3049. In any proceeding to determine child custody or visitation under this part, in which at least one parent is disabled as defined by the Americans with Disabilities Act of 1990 (42 U.S.C. Sec. 12101 et seq.), a court shall not use the disability of that parent as the basis of an award of custody or visitation to another party unless that party establishes by clear and convincing evidence that a grant of custody or visitation to the disabled parent would be detrimental to the health, safety, and welfare of the child.SB 1188 shifts the burden onto the parent who raises the disability as an issue, serving as a deterrent to a parent seeking to raise the issue as a way to unnecessarily cause litigation. It also reduces disabled parents' litigation costs and helps reduce court calendar time and costs at a time when California is struggling with budget woes. Fathers & Families often hears from parents who have had their disability unfairly used against them in family court. If you are a disabled parent who has lost or been threatened with a loss of child custody or visitation due to your disability, we want to know about it--please fill out our form below. Together with you in the love of our children, Glenn Sacks, MA Executive Director, Fathers and Families Ned Holstein, M.D., M.S. Founder, Chairman of the Board, Fathers and Families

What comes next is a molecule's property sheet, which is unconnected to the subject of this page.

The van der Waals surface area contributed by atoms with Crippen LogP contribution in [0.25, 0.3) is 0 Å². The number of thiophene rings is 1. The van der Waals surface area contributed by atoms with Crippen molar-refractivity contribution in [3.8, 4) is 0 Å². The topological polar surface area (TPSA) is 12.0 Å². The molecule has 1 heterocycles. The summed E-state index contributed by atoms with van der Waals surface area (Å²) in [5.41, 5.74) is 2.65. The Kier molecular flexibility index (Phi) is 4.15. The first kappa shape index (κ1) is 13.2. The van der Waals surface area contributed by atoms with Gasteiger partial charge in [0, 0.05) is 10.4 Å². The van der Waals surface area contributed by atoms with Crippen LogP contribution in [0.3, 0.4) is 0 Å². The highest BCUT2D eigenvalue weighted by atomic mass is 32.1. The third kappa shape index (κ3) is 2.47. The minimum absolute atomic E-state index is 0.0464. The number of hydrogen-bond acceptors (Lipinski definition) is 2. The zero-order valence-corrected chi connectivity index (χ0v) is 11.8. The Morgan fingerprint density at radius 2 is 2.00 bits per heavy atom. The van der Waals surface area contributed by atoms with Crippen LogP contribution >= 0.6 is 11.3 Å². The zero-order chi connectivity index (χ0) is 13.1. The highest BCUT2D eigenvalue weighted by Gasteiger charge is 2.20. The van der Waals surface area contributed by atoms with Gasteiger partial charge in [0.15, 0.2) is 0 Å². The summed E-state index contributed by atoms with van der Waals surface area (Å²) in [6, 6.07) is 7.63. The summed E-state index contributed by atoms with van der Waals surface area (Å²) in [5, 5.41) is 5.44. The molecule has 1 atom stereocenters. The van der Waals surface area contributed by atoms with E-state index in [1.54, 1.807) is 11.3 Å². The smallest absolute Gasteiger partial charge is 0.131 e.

Are You a Disabled Parent Who Has Had His/Her Disability Used Against You Regarding Child Custody or Visitation?
Fathers & Families' mission is to protect children's right to the love and care of both parents after divorce or separation. One of the ways fit parents are sometimes driven to the margins of their children's lives is by one parent using the other parent's disability or partial disability as a pretext to deny them custody or visitation with their children. While some disabled people are truly unable to care for their children, many are not. Fathers & Families is joining with disabled rights advocates, veterans groups, and California Senator Rod Wright (D-Los Angeles) in sponsoring SB 1188 to solve this problem. Existing California family codes do not address the issue of disabled parents, leaving the door open for unnecessary and often expensive litigation, even in cases where the disabled parent had been successfully parenting the children for many years prior to the separation or divorce. SB 1188 will add Section 3049 to the Family Code, which will read: